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Old January 10, 2012, 09:06 AM
Notagiant Notagiant is offline
Join Date: Jan 2012
Location: Ottawa
Posts: 10

There is no risk in "freezing". Almost every extreme overclocking contest uses liquid nitrogen at well below 0C to cool their CPU, GPU and chipsets to reach their 5+ GHz clock speeds. The risk lies in condensation. Even though the air is considerably dryer in the winter than in our lovely Canadian summers, it still contains a fair amount of moisture in the form of water vapour. If any of the surfaces of your components hits the dew point, water droplets would form on them and you could run the risk of shorting something out.

Now, the good news is that you would probably have to go below 0C on the surface of one of your components for this to happen, so it is highly unlikely. For example:

Today, in Ottawa, the relative humidity is about 70%. From your info, your air temperature is about 10C. The dew point at that temperature and humidity is somewhere between -5C and -10C. It is not 100% impossible for this to happen, but is is unprobable. Where you run into real risk is near your hotter components (heat sinks, RAM, GPU). The higher the ambient, the higher the dew point. A quick blast of cold air over a component that is running with air around 20C would form dew at only 12C! YIKES!!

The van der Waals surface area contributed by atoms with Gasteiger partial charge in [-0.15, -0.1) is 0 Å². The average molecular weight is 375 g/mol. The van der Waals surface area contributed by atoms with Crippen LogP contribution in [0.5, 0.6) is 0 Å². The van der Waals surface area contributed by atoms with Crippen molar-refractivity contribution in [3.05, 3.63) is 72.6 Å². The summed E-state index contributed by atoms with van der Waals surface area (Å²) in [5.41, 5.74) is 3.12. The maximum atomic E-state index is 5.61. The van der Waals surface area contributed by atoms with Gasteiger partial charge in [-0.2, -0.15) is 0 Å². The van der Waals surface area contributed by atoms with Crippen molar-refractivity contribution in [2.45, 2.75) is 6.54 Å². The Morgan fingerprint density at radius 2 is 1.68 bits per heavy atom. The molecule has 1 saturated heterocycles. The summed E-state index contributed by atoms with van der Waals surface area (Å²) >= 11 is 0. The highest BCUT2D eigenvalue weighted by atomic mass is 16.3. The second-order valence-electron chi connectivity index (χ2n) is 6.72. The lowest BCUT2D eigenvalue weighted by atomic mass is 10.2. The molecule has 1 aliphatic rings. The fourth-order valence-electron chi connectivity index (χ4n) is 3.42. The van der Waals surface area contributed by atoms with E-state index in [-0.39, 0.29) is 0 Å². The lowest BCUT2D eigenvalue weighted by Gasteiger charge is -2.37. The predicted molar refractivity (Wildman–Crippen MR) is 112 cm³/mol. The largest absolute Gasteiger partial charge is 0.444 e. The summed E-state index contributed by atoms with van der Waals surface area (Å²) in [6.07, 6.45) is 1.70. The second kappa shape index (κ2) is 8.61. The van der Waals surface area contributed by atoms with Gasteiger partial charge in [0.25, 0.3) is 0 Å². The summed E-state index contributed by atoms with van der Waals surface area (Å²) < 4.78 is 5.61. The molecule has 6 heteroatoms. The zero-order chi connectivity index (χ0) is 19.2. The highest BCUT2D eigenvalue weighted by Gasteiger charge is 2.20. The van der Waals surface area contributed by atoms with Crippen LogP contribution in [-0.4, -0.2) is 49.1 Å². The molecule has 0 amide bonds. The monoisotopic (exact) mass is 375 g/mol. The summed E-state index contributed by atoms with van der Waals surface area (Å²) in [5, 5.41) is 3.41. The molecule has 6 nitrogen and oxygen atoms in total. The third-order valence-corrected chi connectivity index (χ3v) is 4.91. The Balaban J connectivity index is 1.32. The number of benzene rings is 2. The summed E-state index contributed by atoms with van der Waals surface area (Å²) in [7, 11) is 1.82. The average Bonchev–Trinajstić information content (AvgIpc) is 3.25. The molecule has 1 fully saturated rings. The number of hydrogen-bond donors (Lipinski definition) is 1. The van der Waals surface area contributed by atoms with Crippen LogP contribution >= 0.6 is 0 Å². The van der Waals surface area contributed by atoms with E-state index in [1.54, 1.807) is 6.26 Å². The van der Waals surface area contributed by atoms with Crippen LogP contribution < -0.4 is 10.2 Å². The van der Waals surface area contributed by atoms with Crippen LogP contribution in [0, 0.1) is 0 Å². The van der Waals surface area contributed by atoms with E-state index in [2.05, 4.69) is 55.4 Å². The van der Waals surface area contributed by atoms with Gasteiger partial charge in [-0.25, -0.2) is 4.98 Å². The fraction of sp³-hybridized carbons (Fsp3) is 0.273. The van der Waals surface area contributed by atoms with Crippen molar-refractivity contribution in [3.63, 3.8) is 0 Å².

The ideal way to do this and eliminate risk would be to run the air intake over a mole sieve or dessicant system in order to remove moisture from the air, dropping its relative humidity. Knocking 10% off of the humidity could buy you an additional 7-10C of buffer on the dew point (depending on your temperatures and average humidity). EDIT: Or using dielectric grease, as mentioned above. Some people have even gone as far as to melt candle wax around problematic condensation spots. :)

Long story short, I like when others take advantage of what we are stuck with. Just be careful! No one wants to see you short out your whole system or even start a fire.
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